It pays to choose an audience and problem you care about or are invested in. In fact, many great products and services are given life by founders who encounter problems in their own lives and seek to create a solution.
For example, let’s say that you are an experienced fly fisherman who is disappointed in the price and available selection of pre-tied flies used for trout fishing. You suspect other fishermen might feel the same way, and might even be interested in tying flies as a hobby. But you’ve noticed there isn’t one place to go for materials and instruction, so you’d like to create a service that provides both.
Once you have your finger on a problem you hope to solve, it’s time to learn as much as you can about that problem before setting out to solve it.
Step 2: Find people.
When you’re on the precipice of your next great idea, you might find yourself bouncing the concept off any friends and family who will listen. When it comes to customer interviews though, we’re going to focus on individuals who might actually be in your target audience. If you’re not sure who that ideal customer is, here’s a free handy guide we built to help.
In the case of our fly fishing example you will want to have conversations with other fly fishermen, especially those interested in the craft of do-it-yourself fly tying.
One of the questions we hear from Fizzlers goes something like, “I know who my audience is, but I don’t know how to find them. How can I find people to talk to?”
Once again, this is where it pays to be a member of your own target market as you will have a handle on where fly fishermen congregate online, what they are reading and how to find communities to tap into.
If you are not a part of your own audience you can still study those problems, but at minimum you will need to find someone to point you to the places where your potential customers are hanging out.
If you’re still having a hard time tracking people down, consider these 95 ideas for finding customers for some inspiration.
Targeting individual customers to interview with the hustle & sell method will likely yield quicker results than creating a general survey posted on your Facebook page. Consider using social media to find people actively discussing your topic, then simply ask whether they’d be willing to Skype with you for 5-10 minutes about [insert your topic here] (example: tying flies for fishing.)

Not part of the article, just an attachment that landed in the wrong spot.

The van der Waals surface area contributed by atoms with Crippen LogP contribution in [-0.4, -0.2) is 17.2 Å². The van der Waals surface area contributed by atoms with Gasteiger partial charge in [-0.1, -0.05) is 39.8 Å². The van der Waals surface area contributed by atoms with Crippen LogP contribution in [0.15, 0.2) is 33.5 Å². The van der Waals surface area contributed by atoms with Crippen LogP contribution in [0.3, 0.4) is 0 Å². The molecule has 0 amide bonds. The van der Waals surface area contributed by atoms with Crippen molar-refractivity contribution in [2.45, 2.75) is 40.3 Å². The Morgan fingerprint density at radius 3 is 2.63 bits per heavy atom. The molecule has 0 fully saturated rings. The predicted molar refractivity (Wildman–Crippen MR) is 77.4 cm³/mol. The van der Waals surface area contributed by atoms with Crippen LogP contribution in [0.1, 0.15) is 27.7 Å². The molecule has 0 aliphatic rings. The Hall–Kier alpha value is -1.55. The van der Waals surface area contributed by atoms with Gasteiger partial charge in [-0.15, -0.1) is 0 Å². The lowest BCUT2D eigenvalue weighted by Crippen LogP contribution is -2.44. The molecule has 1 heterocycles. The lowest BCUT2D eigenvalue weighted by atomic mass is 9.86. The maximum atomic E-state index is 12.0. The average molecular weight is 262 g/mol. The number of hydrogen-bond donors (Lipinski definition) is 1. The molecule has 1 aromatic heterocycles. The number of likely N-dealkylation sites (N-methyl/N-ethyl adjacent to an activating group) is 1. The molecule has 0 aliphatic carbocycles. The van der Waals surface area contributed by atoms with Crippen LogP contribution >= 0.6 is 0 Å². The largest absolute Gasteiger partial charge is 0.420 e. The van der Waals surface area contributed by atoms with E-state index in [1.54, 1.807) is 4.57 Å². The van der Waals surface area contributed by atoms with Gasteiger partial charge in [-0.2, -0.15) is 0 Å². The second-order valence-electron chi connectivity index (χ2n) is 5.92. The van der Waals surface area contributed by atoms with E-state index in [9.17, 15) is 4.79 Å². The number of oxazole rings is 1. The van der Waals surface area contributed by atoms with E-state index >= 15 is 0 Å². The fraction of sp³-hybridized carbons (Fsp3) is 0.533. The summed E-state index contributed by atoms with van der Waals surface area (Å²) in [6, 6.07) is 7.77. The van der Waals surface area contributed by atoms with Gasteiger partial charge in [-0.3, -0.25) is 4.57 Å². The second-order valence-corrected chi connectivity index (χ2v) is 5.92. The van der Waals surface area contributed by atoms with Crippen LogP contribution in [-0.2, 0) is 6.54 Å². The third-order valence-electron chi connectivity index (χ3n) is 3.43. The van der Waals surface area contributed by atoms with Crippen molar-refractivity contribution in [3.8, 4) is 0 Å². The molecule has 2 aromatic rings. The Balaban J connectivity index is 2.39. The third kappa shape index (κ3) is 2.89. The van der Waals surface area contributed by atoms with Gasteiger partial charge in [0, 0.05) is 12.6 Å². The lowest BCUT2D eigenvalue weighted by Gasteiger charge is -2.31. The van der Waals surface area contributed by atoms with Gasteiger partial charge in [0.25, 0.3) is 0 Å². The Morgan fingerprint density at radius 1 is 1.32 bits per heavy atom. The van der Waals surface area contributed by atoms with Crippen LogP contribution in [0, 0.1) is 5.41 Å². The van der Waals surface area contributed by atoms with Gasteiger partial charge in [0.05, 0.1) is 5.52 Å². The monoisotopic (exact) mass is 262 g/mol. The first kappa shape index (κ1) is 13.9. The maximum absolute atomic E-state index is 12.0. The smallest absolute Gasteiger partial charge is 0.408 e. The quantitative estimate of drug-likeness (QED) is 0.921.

Step 3: Figure out what you’ll ask.
It’s tempting to think that this is the most straightforward part of the process because you just need to know what people think of your thing. “What do you think of XYZ Product Idea?” and “How much would you pay for it?” seem like obvious choices.
But as it turns out, the two questions you are most tempted to ask carry you further away from actually learning about the problem to be solved.
That’s because those questions are about your idea, and not really about your customer’s reality. As soon as your idea comes up your temptation will be to sell it, to pitch all the amazing features, to convince the customer why this product is a great idea (“it is a great idea, isn’t it?!”)
In this light, the term “validate your product” can actually be a little misleading. While you are going to validate (or invalidate) your product, it won’t be happening during this conversation itself. Instead, you are studying your customer’s environment to figure out whether your hypothesis holds water.
So remember: you are not talking about your idea during your customer interviews. By dissolving the pressure of making your customer like your idea, you can relax, listen and really learn. Here are some tips for your line of questioning: